Why are red swings lining the streets of downtown Fayetteville?

The red two-seater swings shaped like small houses in Downtown Fayetteville that visitors may have noticed are part of a world-tour art exhibit.

The Cool Spring Downtown District and the Arts Council of Fayetteville-Cumberland County, brought a public-interactive art exhibit, called Mi Casa, Your Casa 2.0, to downtown Fayetteville.

Tre Webb takes a sip of coffee while swinging on the public-interactive art exhibit, called Mi Casa, Your Casa 2.0, on Hay Street, Monday, Nov. 28, 2022. The art exhibit is made up of eight art pieces, which are located on Hay and Person streets, showcases red swings shaped as small houses. When the houses are empty, the glow softly white, but when a visitor steps inside, the white glow intensifies.
Tre Webb takes a sip of coffee while swinging on the public-interactive art exhibit, called Mi Casa, Your Casa 2.0, on Hay Street, Monday, Nov. 28, 2022. The art exhibit is made up of eight art pieces, which are located on Hay and Person streets, showcases red swings shaped as small houses. When the houses are empty, the glow softly white, but when a visitor steps inside, the white glow intensifies.

The art exhibit, which is made up of eight art pieces, is located on the 200 and 300 blocks of 300 Hay Street, and on Person Street. When the houses are empty, they glow softly white, but when a visitor steps inside, the white glow intensifies.

The grand opening of the exhibit was Nov. 21, and it will be up through Jan. 9.

The art exhibit has been taken around the world by Creos, a family-owned company based in Quebec, Canada. The company has organized 50 exhibits in 26 cities across four continents, according to its website.

The creators of Mi Casa, Mi Casa, Your Casa 2.0 — Hector Esrawe, and Ignacio Cadena, were inspired by Latin American street markets, “where human connections are made every day,” according to a Cool Spring Downtown District news release.

Creos describes the installation as “a series of eight, three-dimensional, red frames that illustrate the warmth, comfort, and safety of our homes," according to the release.

Cool Spring Downtown District’s President and CEO Bianca Shoneman said the Mi Casa, Your Casa 2.0 art exhibit “really spoke” to the nonprofit.

Over the last two years, the Cool Spring Downtown District has brought 14 additional permanent and temporary art exhibits to downtown Fayetteville, Shoneman said.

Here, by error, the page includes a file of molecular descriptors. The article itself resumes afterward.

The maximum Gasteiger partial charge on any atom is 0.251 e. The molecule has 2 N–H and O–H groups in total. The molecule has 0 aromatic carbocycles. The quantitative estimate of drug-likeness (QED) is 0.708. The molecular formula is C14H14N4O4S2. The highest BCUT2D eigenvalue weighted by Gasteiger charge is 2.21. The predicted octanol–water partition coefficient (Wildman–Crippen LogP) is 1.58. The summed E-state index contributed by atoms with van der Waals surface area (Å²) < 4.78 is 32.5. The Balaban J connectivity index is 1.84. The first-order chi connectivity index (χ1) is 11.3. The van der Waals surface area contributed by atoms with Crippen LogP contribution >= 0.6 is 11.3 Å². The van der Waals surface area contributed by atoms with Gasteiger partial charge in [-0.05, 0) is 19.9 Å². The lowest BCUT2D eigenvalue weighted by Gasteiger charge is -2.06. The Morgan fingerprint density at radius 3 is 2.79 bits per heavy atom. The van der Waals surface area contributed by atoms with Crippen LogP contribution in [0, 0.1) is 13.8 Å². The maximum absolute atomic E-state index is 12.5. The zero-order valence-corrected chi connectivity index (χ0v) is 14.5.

For example, earlier in the pandemic, the Cool Spring Downtown District brought Prismatica, which was another Creos exhibit, to downtown Fayetteville.

The Cool Spring Downtown District and the Arts Council of Fayetteville-Cumberland County, brought a public-interactive art exhibit, called Mi Casa, Your Casa 2.0, to downtown Fayetteville. The art exhibit is made up of eight art pieces, which are located on Hay and Person streets, showcases red swings shaped as small houses. When the houses are empty, the glow softly white, but when a visitor steps inside, the white glow intensifies.
The Cool Spring Downtown District and the Arts Council of Fayetteville-Cumberland County, brought a public-interactive art exhibit, called Mi Casa, Your Casa 2.0, to downtown Fayetteville. The art exhibit is made up of eight art pieces, which are located on Hay and Person streets, showcases red swings shaped as small houses. When the houses are empty, the glow softly white, but when a visitor steps inside, the white glow intensifies.

"What we heard and saw shared across social media was overwhelmingly positive in terms of the joy people felt in interacting with Prismatica’s colorful pieces during an otherwise dark time,” Shoneman said in the press release.

She said she hopes the art exhibit encourages the community of Fayetteville to pull together.

“We want folks to be reminded that Fayetteville is a beautiful community to live and work and eat and shop and invest,” Shoneman said. “It still reminds people that we are a hospitable welcoming community and in all essence, my house is your house.”

Education and families reporter Ariana-Jasmine Castrellon can be reached at acastrellon@gannett.com.

This article originally appeared on The Fayetteville Observer: Arts Council of Fayetteville-Cumberland County brings new art exhibit